Mapping Pathways is a multi-national project to develop and nurture a research-driven, community-led global understanding of the emerging evidence base around the adoption of antiretroviral-based prevention strategies to end the HIV/AIDS epidemic. The evidence base is more than results from clinical trials - it must include stakeholder and community perspectives as well.

09 December 2011

The Complexity of Changing Behaviors

So, what have we learned about prevention?

Inform, plead, scare them straight—HIV-prevention messages have covered it all.

Those working in prevention thought that if they gave people information about the disease, it would help protect them, according to Dr. Jennifer Lauby, a researcher at the Public Health Management Corporation.
"We found out that it's more complicated than that," she said.

Her colleague Lee Carson agreed. "Education alone doesn't equal behavior change," Carson said. "We see that in smoking and things like that."

Prevention has to be more comprehensive, Lauby said.

"There're really a lot of factors that go into making people at risk for HIV, including social factors, community factors, access to care," she said. "We have to look at all of those factors when we talk about HIV prevention."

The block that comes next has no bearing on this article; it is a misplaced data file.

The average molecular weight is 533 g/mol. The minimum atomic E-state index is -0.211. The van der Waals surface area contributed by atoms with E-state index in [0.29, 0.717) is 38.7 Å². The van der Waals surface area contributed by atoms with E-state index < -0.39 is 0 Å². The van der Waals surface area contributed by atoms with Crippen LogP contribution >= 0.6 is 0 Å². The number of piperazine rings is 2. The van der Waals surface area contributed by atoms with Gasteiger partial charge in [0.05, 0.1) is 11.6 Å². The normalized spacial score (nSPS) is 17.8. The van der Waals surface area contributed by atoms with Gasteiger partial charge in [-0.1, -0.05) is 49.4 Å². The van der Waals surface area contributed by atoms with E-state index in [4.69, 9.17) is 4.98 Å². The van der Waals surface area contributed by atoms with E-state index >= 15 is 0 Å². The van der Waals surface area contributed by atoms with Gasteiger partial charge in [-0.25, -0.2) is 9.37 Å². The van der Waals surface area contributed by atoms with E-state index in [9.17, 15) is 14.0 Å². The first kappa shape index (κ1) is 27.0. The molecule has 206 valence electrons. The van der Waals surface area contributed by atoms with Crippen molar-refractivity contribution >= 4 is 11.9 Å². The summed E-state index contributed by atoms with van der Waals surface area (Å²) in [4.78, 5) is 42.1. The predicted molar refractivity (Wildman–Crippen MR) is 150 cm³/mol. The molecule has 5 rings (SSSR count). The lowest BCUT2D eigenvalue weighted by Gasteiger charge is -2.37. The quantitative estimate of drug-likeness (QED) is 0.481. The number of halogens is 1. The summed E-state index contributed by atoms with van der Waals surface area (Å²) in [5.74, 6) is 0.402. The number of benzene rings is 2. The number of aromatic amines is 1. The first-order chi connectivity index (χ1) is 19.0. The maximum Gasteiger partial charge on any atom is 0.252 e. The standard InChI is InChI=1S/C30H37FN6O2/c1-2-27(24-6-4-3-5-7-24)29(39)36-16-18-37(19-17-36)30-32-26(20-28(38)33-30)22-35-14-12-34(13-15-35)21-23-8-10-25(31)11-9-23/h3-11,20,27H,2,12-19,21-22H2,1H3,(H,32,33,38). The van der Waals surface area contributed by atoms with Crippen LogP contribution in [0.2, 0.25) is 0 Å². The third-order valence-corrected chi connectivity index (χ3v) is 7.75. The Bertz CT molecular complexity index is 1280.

Focusing on specific groups

To get a better sense of those factors, researchers such as Lauby and Carson started looking at specific groups with very high infection rates. One such group is African American men who have sex with men—and women.

Andrew Jackson, who helps out with a research project involving this group at the Public Health Management Corporation, said it is hard to reach this population because the men are very secretive about their lives and sexual activities.

Jackson is African American, gay, and HIV positive. Growing up in an Ohio steel-mill town, as a member of the Baptist church, secrecy became part of his life early on.

"You had to be all man, you couldn't divulge if you had a secret that you didn't want to give out," Jackson said.

Mum is the word not just when it comes to the behavior itself, but also when it comes to HIV, said Philadelphian Douglas Van Lue. And that puts men at risk.

"If nobody is talking about it, then nobody is asking about it, and then there's just the sexual behavior going on," he said

Both Van Lue and Jackson help spread the word about the research project.

Read the rest.

[Content that is linked from other sources is for informational purposes and should not construe a Mapping Pathways position.]

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